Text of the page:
The country is absolutely riddled with mental health problems, because of the trauma and tragedy that people have experienced.
With Afghans, the rapport building process starts with chai and trivial chat. The art of this process is to create a conducive atmosphere, build enough trust by escalating up the rapport ladder so they reveal information to you, but avoiding direct questioning lines which could intimidate or upset people; all through using your personality and a set of influence skills (what my colleagues and I now teach through my company, AIT). You could track the tangible effect we were having through the information we collected, because it translated into protecting the UK, allied forces, and civilians. That's pretty powerful.
Many Afghans I spoke to were active insurgents and had been responsible for the deaths of civilians and ISAF troops. They were also among some of the smartest, funniest, friendliest people I've ever met. Some of their circumstances are tragic; people that have had no choice in their lives, or who may have been forced or blackmailed into doing terrible things. Some of them have only ever experienced a particular brand of Islam. Some have only ever known abuse, or seen the inside of a madrasa. Some have never had anyone pay them a scrap of interest before. It's interesting, then, to build rapport through the power of conversation.
What were the general challenges of interviewing the Taliban?
In this country, if someone commits a criminal act and there's evidence to confirm that, when you demonstrate that knowledge to the person, they understand the argument. With the Afghan culture, which is built on hospitality, honour, and more intangible concepts, logic doesn't stick. Even if you know someone's lied to you, and you had lots of logical arguments to explain to them how you know, such as fingerprints on an IED, or DNA on a weapon, you wouldn't get anywhere.
There are three main challenges here: Firstly, a lack of education (NOT intelligence) means having to explain something as abstract to them as DNA can take hours. Secondly, logic doesn't resonate with the culture, usually resulting in a fatalistic mindset and a reliance on God's will as rationale for every conceivable action. Thirdly, in the psyche of the Pashtun male, it's very dishonorable to have lied. Therefore, even if you know they've lied and they know they've lied, you have to give them an alternative way of telling the truth. If you accuse them of lying, they will lose respect for you and refuse any alternative to the incorrect information, in order to avoid acknowledging it as a lie. You will see no movement in their mindset as a result.
Did your experiences alter your life perspectives?
I realized life is really unfair. Quite often, people do terrible things simply because they happen to have been born in a certain part of the world within a certain family, culture and circumstances. There is no clear cut right and wrong. Some of the Taliban I met might have been really great fathers, who just wanted to support their families and put shoes on their kid's feet. In any case, we weren't there for anything custodial or evidential; least of all to judge. We were there to listen and talk to people, and get access to the life-saving information in their minds by building relationships.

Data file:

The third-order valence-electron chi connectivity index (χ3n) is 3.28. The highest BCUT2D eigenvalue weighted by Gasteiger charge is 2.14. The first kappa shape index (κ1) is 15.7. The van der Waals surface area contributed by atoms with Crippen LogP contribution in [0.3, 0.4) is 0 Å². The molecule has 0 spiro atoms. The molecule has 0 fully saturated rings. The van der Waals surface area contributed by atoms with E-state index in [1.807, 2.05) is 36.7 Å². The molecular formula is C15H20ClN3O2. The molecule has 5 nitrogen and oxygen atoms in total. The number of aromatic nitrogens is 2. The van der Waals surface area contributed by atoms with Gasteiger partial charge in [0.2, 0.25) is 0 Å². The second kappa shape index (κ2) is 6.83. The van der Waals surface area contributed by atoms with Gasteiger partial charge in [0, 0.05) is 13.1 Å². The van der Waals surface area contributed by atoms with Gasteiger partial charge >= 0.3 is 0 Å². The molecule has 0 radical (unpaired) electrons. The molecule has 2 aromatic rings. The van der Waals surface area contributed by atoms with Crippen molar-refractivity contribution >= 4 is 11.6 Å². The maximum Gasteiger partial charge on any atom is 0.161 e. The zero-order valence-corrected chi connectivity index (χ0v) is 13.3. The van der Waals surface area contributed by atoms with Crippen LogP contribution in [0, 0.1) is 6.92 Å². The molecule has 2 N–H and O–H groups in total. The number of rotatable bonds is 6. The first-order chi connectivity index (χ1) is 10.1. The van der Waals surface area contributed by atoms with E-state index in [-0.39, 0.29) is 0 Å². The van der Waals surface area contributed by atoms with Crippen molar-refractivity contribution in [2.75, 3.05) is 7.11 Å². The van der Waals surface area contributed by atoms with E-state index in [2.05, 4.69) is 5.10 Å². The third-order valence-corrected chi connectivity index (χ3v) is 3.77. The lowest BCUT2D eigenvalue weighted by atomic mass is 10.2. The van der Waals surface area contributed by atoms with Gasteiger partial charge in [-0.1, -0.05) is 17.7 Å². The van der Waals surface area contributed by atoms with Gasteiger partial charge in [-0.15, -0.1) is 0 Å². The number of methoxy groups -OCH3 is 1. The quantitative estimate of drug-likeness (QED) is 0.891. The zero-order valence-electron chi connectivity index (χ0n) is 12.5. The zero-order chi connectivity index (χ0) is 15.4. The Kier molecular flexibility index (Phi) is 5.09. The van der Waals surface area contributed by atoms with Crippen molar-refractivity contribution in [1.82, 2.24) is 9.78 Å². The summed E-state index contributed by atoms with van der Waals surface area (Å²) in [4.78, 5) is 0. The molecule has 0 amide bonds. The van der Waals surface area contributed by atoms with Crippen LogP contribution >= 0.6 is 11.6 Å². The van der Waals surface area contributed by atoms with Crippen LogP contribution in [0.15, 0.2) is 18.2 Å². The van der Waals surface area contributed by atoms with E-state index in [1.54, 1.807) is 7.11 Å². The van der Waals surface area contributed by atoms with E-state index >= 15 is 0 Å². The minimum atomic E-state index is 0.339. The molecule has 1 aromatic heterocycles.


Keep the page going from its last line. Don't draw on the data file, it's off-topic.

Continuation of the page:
I was particularly affected by the stories of the women of Afghanistan, even though I've only met a handful. There are very few groups of people in history that have been so horrifically treated over the past 30 years. Afghans under 45 won't remember anything other than war in their life. You can't go anywhere in the country without seeing its visible signs, or talk to an Afghan without them being affected by it, physically or otherwise. The country is absolutely riddled with mental health problems, because of the trauma and tragedy that people have experienced. And it's not just a result of the recent ISAF conflict; it's decades and centuries of other countries treating Afghanistan like an open field for conflict.
How has your career in the military served you for the future?
It's made me resilient beyond anything I think I could possibly experience in the civilian professional world. The military work ethic, humility and integrity can't be found elsewhere. I feel like there's nothing I couldn't attempt in my life now. My reference points are so different from other people's because many haven't been pushed and don't know their limits. There's no doubt that my time in the military has completely informed my life, and shaped me to be the person I am today.